If this history intrigues you, I would also suggest you check out the more modern documentary Rubble Kings. A much older Karate Charlie from Aint Gonna Eat My Mind also makes an appearance to offer insight in retrospect.

starcade-2

Shout! Factory To Reboot Starcade For Television!

Starcade thanks to the folks at Shout! Factory has earned an extra life. Talk about some unexpectedly good news, right?

Of course if you grew up in the Golden Age of the arcades. Starcade was an incredibly amazing and popular game show. Premiering on TBS back in 1982 – Starcade was really something special. Thanks in no small part to the show’s main host, Geoff Edwards.
Starcade - Geoff Edwards

Now the news about Starcade being rebooted – introduced to a new generation is awesome. A true reason to celebrate in fact. Having said that I certainly hope our friends from Shout! Factory will always take this opportunity to release the original episodes to DVD.

There isn’t a whole lot of information on what the new show will be like at this time. I have to doubt that it will focus on arcade games but who can say? They do use the term “retro-boot” in the press release:

“Shout! Factory, a multi-platform media company, has acquired worldwide television format and ancillary rights to the classic TV game show STARCADE from JM Production Company and show creators James Caruso and Mavis E. Arthur. The agreement provides Shout! Factory the rights to develop and produce a reboot of the show for television, as well as production of additional projects for a global audience. Shout! Factory will executive produce these projects with JM Production Company, creators of the original game show. This announcement was made today by Shout! Factory’s founders Richard Foos, Bob Emmer and Garson Foos; and show creators James Caruso and Mavis E. Arthur.

“STARCADE is a classic game show from the ’80s and is pure nostalgic fun. We couldn’t be more excited to work with the original show creators to ‘retro-boot’ STARCADE for a new generation of fans,” stated Shout! Factory’s founders. “As we continue to actively expand our reach into production and development for new series, movies, unscripted shows and specials, this deal exemplifies the type of content we plan to pursue which taps into the interests and passions of our company’s loyal fanbase.”

Created by James Caruso and Mavis E. Arthur, STARCADE first aired in 1982 during the dawn of the video game era and is widely recognized as the first-ever video arcade game show, featuring great gamers competing against rivals playing the most popular games of the day in front of a live studio audience in order to win huge prizes. Alex Trebek hosted one of the first pilots for the show which was later picked up by Ted Turner to air on his then-fledgling cable station, WTBS; STARCADE went on to air more than 130 episodes over three seasons on Turner.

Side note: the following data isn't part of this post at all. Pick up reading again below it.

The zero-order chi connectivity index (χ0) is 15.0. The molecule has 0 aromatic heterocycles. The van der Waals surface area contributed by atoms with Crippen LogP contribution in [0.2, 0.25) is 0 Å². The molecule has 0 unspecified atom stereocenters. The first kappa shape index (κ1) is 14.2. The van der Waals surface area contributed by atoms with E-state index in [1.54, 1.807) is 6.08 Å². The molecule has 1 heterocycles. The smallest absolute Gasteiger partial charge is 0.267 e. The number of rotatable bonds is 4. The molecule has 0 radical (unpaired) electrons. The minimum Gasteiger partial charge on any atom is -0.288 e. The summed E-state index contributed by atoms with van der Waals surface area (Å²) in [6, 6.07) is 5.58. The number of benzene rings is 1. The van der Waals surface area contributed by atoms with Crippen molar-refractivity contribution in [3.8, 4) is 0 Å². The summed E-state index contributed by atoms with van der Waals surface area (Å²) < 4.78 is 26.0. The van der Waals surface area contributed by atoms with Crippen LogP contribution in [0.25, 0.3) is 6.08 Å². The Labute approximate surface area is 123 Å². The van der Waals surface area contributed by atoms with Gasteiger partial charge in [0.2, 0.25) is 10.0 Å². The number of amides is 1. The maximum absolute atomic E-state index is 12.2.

“I consider myself lucky to have been part of the first generation to grow up playing video games and watching STARCADE in the 1980s,” said Shout! Factory’s Development Director, Jeremy Whitham. “Back then, no one could have predicted video games would one day become the world’s most popular form of entertainment. I can’t wait to see today’s crop of celebrities, pro gamers and e-sports stars compete head-to-head and find out who is the top player on the planet.”

“We’re thrilled to be part of this STARCADE revival,” said Jim Caruso and Mavis E. Arthur, producers of the original STARCADE series. “We look forward to bringing the show back for all those avid Starcaders who have been waiting for years, as well as a new class of gaming heroes. Game on!”

The deal was negotiated by Shout’s Jeremy Whitham and James Caruso, the creator and executive producer of the original STARCADE.

If you’ve not had the pleasure of seeing Starcade before – you are in for a treat. Here is an episode featuring the likes of Pengo, Gyruss, Qix, and Graplop!

[Via] Retrorama

Westworld '82

Westworld ’82

Previously on the Retroist, we’ve explored the barely-even-a-guilty pleasure status of the obscure and quickly-canned 1980 TV spinoff of Westworld, Beyond Westworld.

Of course, if you’ve watched HBO’s recent (and, it has to be said, much better than Beyond Westworld) reboot of Westworld as a high-profile series, you already know that the things you thought were happening concurrently are not happening concurrently; the chronological sequence of events is not what you thought it was going in.

What if TV history was like that, too? What if HBO’s Westworld series had been made in the 1980s? While the mind boggles at the wildly different standards of what levels of language (“this is the new world, and you can do whatever the heck you want!”) and nudity would’ve been permissible, YouTube user MessyPandas can already show you what the opening titles would’ve looked like, complete with a drum-machine-drenched synth-pop rendition of Ramin Djawadi’s pleasant but slightly unnerving theme music…

The authenticity of it is such that you can easily imagine having changed channels during the end credits of Automan to catch Westworld.

In this alternate timeline, I’d imagine that HBO’s Westworld still gets a huge audience, and reruns are still on the schedule when Game Of Thrones debuts in the 1990s…